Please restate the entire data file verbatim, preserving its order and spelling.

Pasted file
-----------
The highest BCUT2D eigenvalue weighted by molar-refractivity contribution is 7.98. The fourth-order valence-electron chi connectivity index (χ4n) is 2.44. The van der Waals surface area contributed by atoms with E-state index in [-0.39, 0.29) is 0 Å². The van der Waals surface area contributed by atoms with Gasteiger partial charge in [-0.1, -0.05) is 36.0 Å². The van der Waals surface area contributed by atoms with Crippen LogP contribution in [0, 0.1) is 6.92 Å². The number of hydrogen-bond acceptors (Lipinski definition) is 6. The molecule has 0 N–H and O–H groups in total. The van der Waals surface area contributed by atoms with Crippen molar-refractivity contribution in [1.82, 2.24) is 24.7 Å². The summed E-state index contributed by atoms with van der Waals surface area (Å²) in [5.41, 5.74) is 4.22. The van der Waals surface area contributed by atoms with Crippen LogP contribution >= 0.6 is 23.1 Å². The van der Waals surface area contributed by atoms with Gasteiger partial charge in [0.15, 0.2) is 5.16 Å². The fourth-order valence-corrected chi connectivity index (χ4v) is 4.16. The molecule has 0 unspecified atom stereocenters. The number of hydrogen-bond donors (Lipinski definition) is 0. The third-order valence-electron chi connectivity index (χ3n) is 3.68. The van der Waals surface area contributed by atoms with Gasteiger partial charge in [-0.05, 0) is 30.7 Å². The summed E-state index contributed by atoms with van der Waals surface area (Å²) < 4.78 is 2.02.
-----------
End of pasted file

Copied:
The highest BCUT2D eigenvalue weighted by molar-refractivity contribution is 7.98. The fourth-order valence-electron chi connectivity index (χ4n) is 2.44. The van der Waals surface area contributed by atoms with E-state index in [-0.39, 0.29) is 0 Å². The van der Waals surface area contributed by atoms with Gasteiger partial charge in [-0.1, -0.05) is 36.0 Å². The van der Waals surface area contributed by atoms with Crippen LogP contribution in [0, 0.1) is 6.92 Å². The number of hydrogen-bond acceptors (Lipinski definition) is 6. The molecule has 0 N–H and O–H groups in total. The van der Waals surface area contributed by atoms with Crippen molar-refractivity contribution in [1.82, 2.24) is 24.7 Å². The summed E-state index contributed by atoms with van der Waals surface area (Å²) in [5.41, 5.74) is 4.22. The van der Waals surface area contributed by atoms with Crippen LogP contribution >= 0.6 is 23.1 Å². The van der Waals surface area contributed by atoms with Gasteiger partial charge in [0.15, 0.2) is 5.16 Å². The fourth-order valence-corrected chi connectivity index (χ4v) is 4.16. The molecule has 0 unspecified atom stereocenters. The number of hydrogen-bond donors (Lipinski definition) is 0. The third-order valence-electron chi connectivity index (χ3n) is 3.68. The van der Waals surface area contributed by atoms with Gasteiger partial charge in [-0.05, 0) is 30.7 Å². The summed E-state index contributed by atoms with van der Waals surface area (Å²) < 4.78 is 2.02.